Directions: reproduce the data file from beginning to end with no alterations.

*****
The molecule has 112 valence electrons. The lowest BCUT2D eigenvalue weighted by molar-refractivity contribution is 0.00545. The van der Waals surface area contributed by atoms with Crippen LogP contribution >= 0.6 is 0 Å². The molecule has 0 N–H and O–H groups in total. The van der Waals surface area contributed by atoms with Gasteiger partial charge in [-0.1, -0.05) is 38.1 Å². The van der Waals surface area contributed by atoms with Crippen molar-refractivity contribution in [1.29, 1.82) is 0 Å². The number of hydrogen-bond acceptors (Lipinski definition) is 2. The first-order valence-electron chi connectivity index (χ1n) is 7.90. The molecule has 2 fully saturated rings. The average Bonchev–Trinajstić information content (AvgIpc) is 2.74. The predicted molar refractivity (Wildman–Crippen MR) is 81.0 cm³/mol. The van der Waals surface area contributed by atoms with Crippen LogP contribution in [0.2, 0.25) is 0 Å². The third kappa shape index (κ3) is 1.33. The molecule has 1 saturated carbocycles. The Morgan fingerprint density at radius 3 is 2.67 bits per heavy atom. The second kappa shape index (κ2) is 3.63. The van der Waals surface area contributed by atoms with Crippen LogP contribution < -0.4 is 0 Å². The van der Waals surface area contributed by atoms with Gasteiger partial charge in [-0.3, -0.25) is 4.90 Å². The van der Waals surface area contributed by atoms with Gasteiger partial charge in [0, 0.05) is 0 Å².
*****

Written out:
The molecule has 112 valence electrons. The lowest BCUT2D eigenvalue weighted by molar-refractivity contribution is 0.00545. The van der Waals surface area contributed by atoms with Crippen LogP contribution >= 0.6 is 0 Å². The molecule has 0 N–H and O–H groups in total. The van der Waals surface area contributed by atoms with Gasteiger partial charge in [-0.1, -0.05) is 38.1 Å². The van der Waals surface area contributed by atoms with Crippen molar-refractivity contribution in [1.29, 1.82) is 0 Å². The number of hydrogen-bond acceptors (Lipinski definition) is 2. The first-order valence-electron chi connectivity index (χ1n) is 7.90. The molecule has 2 fully saturated rings. The average Bonchev–Trinajstić information content (AvgIpc) is 2.74. The predicted molar refractivity (Wildman–Crippen MR) is 81.0 cm³/mol. The van der Waals surface area contributed by atoms with Crippen LogP contribution in [0.2, 0.25) is 0 Å². The third kappa shape index (κ3) is 1.33. The molecule has 1 saturated carbocycles. The Morgan fingerprint density at radius 3 is 2.67 bits per heavy atom. The second kappa shape index (κ2) is 3.63. The van der Waals surface area contributed by atoms with Crippen LogP contribution < -0.4 is 0 Å². The van der Waals surface area contributed by atoms with Gasteiger partial charge in [-0.3, -0.25) is 4.90 Å². The van der Waals surface area contributed by atoms with Gasteiger partial charge in [0, 0.05) is 0 Å².